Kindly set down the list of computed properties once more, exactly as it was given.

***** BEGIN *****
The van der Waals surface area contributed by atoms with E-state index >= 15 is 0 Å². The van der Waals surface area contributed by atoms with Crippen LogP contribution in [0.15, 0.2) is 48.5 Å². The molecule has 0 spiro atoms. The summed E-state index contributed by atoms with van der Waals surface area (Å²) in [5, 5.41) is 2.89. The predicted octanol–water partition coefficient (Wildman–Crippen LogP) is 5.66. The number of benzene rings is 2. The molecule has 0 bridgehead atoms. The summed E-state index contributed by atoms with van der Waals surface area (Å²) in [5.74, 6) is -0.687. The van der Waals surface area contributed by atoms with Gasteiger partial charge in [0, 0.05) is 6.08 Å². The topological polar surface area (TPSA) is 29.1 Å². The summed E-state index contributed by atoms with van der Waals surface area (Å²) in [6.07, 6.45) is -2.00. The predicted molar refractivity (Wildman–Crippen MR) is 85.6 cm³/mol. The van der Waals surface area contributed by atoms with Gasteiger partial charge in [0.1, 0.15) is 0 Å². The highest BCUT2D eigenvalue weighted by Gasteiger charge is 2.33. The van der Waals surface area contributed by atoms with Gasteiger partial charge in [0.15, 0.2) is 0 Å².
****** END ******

The van der Waals surface area contributed by atoms with E-state index >= 15 is 0 Å². The van der Waals surface area contributed by atoms with Crippen LogP contribution in [0.15, 0.2) is 48.5 Å². The molecule has 0 spiro atoms. The summed E-state index contributed by atoms with van der Waals surface area (Å²) in [5, 5.41) is 2.89. The predicted octanol–water partition coefficient (Wildman–Crippen LogP) is 5.66. The number of benzene rings is 2. The molecule has 0 bridgehead atoms. The summed E-state index contributed by atoms with van der Waals surface area (Å²) in [5.74, 6) is -0.687. The van der Waals surface area contributed by atoms with Gasteiger partial charge in [0, 0.05) is 6.08 Å². The topological polar surface area (TPSA) is 29.1 Å². The summed E-state index contributed by atoms with van der Waals surface area (Å²) in [6.07, 6.45) is -2.00. The predicted molar refractivity (Wildman–Crippen MR) is 85.6 cm³/mol. The van der Waals surface area contributed by atoms with Gasteiger partial charge in [0.1, 0.15) is 0 Å². The highest BCUT2D eigenvalue weighted by Gasteiger charge is 2.33. The van der Waals surface area contributed by atoms with Gasteiger partial charge in [0.15, 0.2) is 0 Å².